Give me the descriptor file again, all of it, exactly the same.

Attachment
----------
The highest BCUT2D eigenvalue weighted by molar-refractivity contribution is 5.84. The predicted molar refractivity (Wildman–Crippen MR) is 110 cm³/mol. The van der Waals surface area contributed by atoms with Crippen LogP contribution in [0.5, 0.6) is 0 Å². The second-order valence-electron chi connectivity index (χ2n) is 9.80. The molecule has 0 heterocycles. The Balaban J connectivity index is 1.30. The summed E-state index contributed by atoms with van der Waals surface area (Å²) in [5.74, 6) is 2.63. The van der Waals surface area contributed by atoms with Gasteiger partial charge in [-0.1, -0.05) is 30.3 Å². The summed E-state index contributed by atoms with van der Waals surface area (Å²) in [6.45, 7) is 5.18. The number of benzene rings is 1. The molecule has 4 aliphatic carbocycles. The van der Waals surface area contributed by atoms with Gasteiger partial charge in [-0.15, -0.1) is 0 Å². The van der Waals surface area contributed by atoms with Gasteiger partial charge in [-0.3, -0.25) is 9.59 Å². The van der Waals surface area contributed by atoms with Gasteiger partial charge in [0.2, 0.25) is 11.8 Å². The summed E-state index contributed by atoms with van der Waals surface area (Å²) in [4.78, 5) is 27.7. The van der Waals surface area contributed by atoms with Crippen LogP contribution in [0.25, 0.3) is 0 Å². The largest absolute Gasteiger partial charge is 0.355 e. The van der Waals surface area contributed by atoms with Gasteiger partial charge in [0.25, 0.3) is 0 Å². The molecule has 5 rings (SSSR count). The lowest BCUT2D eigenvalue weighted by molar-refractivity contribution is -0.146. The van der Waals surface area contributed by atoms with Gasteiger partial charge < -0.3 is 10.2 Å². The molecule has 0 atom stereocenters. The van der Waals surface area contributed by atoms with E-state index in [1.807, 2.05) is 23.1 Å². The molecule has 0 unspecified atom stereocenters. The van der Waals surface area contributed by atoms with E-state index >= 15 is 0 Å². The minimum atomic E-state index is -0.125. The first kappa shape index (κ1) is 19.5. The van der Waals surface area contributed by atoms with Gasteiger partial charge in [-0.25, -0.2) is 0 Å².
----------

The highest BCUT2D eigenvalue weighted by molar-refractivity contribution is 5.84. The predicted molar refractivity (Wildman–Crippen MR) is 110 cm³/mol. The van der Waals surface area contributed by atoms with Crippen LogP contribution in [0.5, 0.6) is 0 Å². The second-order valence-electron chi connectivity index (χ2n) is 9.80. The molecule has 0 heterocycles. The Balaban J connectivity index is 1.30. The summed E-state index contributed by atoms with van der Waals surface area (Å²) in [5.74, 6) is 2.63. The van der Waals surface area contributed by atoms with Gasteiger partial charge in [-0.1, -0.05) is 30.3 Å². The summed E-state index contributed by atoms with van der Waals surface area (Å²) in [6.45, 7) is 5.18. The number of benzene rings is 1. The molecule has 4 aliphatic carbocycles. The van der Waals surface area contributed by atoms with Gasteiger partial charge in [-0.15, -0.1) is 0 Å². The van der Waals surface area contributed by atoms with Gasteiger partial charge in [-0.3, -0.25) is 9.59 Å². The van der Waals surface area contributed by atoms with Gasteiger partial charge in [0.2, 0.25) is 11.8 Å². The summed E-state index contributed by atoms with van der Waals surface area (Å²) in [4.78, 5) is 27.7. The van der Waals surface area contributed by atoms with Crippen LogP contribution in [0.25, 0.3) is 0 Å². The largest absolute Gasteiger partial charge is 0.355 e. The van der Waals surface area contributed by atoms with Gasteiger partial charge in [0.25, 0.3) is 0 Å². The molecule has 5 rings (SSSR count). The lowest BCUT2D eigenvalue weighted by molar-refractivity contribution is -0.146. The van der Waals surface area contributed by atoms with Gasteiger partial charge < -0.3 is 10.2 Å². The molecule has 0 atom stereocenters. The van der Waals surface area contributed by atoms with E-state index in [1.807, 2.05) is 23.1 Å². The molecule has 0 unspecified atom stereocenters. The van der Waals surface area contributed by atoms with E-state index >= 15 is 0 Å². The minimum atomic E-state index is -0.125. The first kappa shape index (κ1) is 19.5. The van der Waals surface area contributed by atoms with Gasteiger partial charge in [-0.25, -0.2) is 0 Å².